I’d like to share with you six photos that were taken at Te Putanga Toi Arts Access Awards 2018 on 1 August at Parliament, and explain a little about what’s going on and why I like them.
Jesse Johnstone-Steele has been a dancer with Touch Compass since its inception in 1997. He was recognised for his career and artistic achievement over this time. When this photo was taken the audience was applauding wildly and his family and Touch Compass colleagues were filled with joy for him. The image captures Hon Carmel Sepuloni, Minister for Disability Issues, presenting Jesse with his unique and fragile ceramic trophy by Robert Rapson. The tenderness of the moment reminds me that it is in the gentle seconds suspended between awe and understanding that happiness is born.
This is the moment when the spotlight shines on Rue-Jade Morgan from Otago Polytechnic. I love this photo, which captures the moment of recognition: he walks towards the stage and gratitude is forthcoming from his peers. More amazing steps on his personal and professional journey from former prisoner to leader and role model of tikanga programmes that inspire youth in Otago Corrections Facility to change.
In one award (which we save for the wow finish), Arts Access staff and board choose the person we recognise who has made an extraordinary contribution in recent years. It is our way of saying thank you for extending the impact of accessible arts beyond what we have imagined. While it recognises effort, skill, persistence and service, above all it celebrates what people do for love. In this treasured moment, I get to heart-welcome to the stage the amazing and generous Beth Hill, leader of Redemption Arts, changemaker at Northland Region Corrections Facility and Arts Access Accolade recipient for 2018.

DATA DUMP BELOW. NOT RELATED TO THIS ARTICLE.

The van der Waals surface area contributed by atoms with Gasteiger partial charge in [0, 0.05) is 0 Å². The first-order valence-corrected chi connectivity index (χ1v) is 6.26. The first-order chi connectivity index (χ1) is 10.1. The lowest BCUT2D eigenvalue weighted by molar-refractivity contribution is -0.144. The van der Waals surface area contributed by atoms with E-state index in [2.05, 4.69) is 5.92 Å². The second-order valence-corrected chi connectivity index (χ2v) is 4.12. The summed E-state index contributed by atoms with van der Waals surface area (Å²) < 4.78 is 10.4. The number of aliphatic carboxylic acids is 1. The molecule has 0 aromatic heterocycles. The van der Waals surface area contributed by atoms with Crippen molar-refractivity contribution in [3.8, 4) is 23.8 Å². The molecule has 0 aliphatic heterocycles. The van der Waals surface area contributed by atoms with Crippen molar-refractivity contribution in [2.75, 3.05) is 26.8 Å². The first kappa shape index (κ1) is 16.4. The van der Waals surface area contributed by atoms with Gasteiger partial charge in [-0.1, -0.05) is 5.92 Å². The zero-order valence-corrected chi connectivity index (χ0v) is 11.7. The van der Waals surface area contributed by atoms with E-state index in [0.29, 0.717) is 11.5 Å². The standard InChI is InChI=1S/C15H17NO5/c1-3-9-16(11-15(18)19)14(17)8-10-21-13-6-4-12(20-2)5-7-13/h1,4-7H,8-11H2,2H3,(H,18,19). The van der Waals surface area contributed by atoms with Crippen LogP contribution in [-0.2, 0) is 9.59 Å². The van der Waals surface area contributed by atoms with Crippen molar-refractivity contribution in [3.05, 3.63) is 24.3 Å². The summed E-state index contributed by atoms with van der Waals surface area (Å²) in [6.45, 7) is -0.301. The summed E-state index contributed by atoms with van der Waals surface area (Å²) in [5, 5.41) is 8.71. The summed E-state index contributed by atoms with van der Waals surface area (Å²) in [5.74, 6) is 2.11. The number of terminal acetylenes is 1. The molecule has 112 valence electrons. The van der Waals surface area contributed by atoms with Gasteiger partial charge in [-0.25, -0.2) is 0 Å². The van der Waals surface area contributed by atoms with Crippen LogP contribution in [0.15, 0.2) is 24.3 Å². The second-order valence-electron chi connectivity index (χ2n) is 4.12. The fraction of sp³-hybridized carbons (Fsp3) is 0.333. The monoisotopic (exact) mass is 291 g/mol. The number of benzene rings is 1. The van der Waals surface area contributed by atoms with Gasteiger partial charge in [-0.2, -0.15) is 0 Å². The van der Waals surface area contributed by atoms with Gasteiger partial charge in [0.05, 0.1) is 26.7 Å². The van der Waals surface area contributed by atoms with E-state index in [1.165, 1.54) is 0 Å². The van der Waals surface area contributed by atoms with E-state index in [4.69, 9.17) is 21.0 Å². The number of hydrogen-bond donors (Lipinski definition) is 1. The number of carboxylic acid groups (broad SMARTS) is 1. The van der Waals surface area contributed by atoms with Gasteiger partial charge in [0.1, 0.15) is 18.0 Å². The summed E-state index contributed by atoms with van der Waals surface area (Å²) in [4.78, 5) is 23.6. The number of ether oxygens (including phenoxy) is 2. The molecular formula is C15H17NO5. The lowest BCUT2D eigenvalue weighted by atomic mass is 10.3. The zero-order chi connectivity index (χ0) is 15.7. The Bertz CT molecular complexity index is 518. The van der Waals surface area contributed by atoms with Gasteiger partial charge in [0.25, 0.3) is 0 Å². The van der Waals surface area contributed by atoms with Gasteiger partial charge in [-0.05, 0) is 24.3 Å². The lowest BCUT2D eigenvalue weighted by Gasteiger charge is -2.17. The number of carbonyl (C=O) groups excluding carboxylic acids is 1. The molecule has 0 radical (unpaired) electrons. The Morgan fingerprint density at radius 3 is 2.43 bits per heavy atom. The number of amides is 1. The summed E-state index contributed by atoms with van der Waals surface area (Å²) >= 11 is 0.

Hope occurs for people when there is trust and expectation about positive future change and their part in it. This photo is like the school photo taken before the perfect one that was taken – although it never was. This is it! I love the moment because it captures the distractions and vitality of people from creative spaces (mainly) organising themselves for a group photo. They bring their hope for a better future to work each day and it is with them at the awards in Parliament. I feel positive and hopeful that this government is listening to the needs of creative spaces and their importance in an inclusive society.
When your society includes your cultural expression then you, your ancestors and family are recognised as having value and relevance. The feeling of pride that this engenders is captured here in a playful-meets-serious moment when young artists are included in the kaupapa of the event.
Hundreds of people climb the stairs or elevators to Parliament not knowing each other or who all the recipients will be. By the end of the night, they have heard remarkable stories of one another’s gifts and achievements. Guests have learned more about accessible arts in Aotearoa and the people who make the arts more inclusive. At the end, when all the recipients assemble back on stage, there is a sense of family and that we all know each other. The final waiata was the National Anthem. Whānau on stage and in the audience are joining in the NZSL version of the anthem on video.